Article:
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Re: [csswg-drafts] [css-text-3] hyphenation priority

From: Florian Rivoal via GitHub <sysbot+gh@w3.org>
Date: Fri, 21 Oct 2016 03:40:02 +0000
To: public-css-archive@w3.org
Message-ID: <issue_comment.created-255286347-1477021201-sysbot+gh@w3.org>
I see, makes sense.

Do you think we could go with something like this then:

> Hyphens (U+002D and U+2010?) contained in the word should be treated
 as higher priority than automatic hyphenation opportunities, unless 
the language-appropriate hyphenation resource explicitly contradicts 
this.

Another way to say the same thing would be:

> If language-appropriate hyphenation resource does not contain 
information about the priority of automatic hyphenation opportunities 
relative to hyphens (U+002D and U+2010?) contained in the word, the 
later must be treated as having higher priority.

On the other hand, regardless of the hyphenation resource or the rule 
above, if an implementation of line breaking does not have a general 
concept of levels of priority for soft wrap opportunities, then the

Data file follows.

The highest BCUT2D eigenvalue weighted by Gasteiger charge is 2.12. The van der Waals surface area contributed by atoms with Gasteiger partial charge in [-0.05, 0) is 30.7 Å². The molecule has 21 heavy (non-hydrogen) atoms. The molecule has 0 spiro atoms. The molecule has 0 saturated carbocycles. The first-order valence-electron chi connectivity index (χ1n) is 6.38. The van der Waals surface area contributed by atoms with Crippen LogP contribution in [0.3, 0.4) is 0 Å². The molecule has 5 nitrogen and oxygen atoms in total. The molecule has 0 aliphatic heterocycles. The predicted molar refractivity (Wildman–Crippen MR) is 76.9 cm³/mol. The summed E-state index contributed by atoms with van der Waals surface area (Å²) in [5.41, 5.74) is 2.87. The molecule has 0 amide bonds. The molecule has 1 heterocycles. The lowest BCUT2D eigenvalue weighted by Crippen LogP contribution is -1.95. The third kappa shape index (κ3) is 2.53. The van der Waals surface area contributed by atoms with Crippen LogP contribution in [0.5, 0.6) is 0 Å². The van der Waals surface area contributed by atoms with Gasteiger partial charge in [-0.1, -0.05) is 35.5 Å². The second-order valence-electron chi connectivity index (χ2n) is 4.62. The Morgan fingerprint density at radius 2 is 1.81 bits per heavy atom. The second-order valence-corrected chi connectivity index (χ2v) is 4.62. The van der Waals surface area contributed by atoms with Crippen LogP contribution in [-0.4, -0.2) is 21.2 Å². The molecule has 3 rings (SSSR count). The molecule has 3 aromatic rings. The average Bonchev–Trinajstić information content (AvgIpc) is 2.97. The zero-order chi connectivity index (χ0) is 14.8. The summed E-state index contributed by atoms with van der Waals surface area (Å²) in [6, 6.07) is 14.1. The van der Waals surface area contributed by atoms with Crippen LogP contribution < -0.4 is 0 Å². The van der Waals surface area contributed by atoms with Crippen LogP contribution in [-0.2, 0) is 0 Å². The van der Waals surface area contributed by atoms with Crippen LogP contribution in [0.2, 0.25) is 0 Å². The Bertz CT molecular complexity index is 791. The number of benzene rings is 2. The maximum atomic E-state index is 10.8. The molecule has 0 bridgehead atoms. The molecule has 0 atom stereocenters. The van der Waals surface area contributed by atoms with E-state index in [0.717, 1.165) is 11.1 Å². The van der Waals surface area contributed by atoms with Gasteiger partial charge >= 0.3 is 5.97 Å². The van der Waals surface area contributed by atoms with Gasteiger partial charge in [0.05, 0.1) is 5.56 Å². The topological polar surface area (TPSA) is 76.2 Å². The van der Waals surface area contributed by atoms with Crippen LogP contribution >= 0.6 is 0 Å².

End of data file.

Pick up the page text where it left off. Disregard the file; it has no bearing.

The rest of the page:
above rule does not mean much. In that case, should we prefer treating
 all hyphenation opportunities the same, or applying to hyphens the 
same logic as to soft hyphens? I'd favor the later, but this is not 
obvious.

Also, it seems to me that the concept of prioritized hyphenation 
opportunities is at odds with the 
[hyphenate-limit-zone](https://drafts.csswg.org/css-text-4/#propdef-hyphenate-limit-zone)
 property from level 4. As currently defined, it seems to require that
 parts of words be pulled back from the subsequent line to fill the 
current one (up to a limit specified by the property), and that does 
not seem to allow for prioritization. Maybe that should be changed to 
also have an auto value that would allow for prioritization, and/or to
 have two values rather than one: one that indicates the minimum 
amount of left-over space before you're allowed (but not required) to 
hyphenate, the other one being the maximum amount of left-over space 
before you're required to hyphenate even if that means using low 
priority hyphenation points.

(This may be a separate issue. Should I file it separately?)

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Received on Friday, 21 October 2016 03:40:11 UTC

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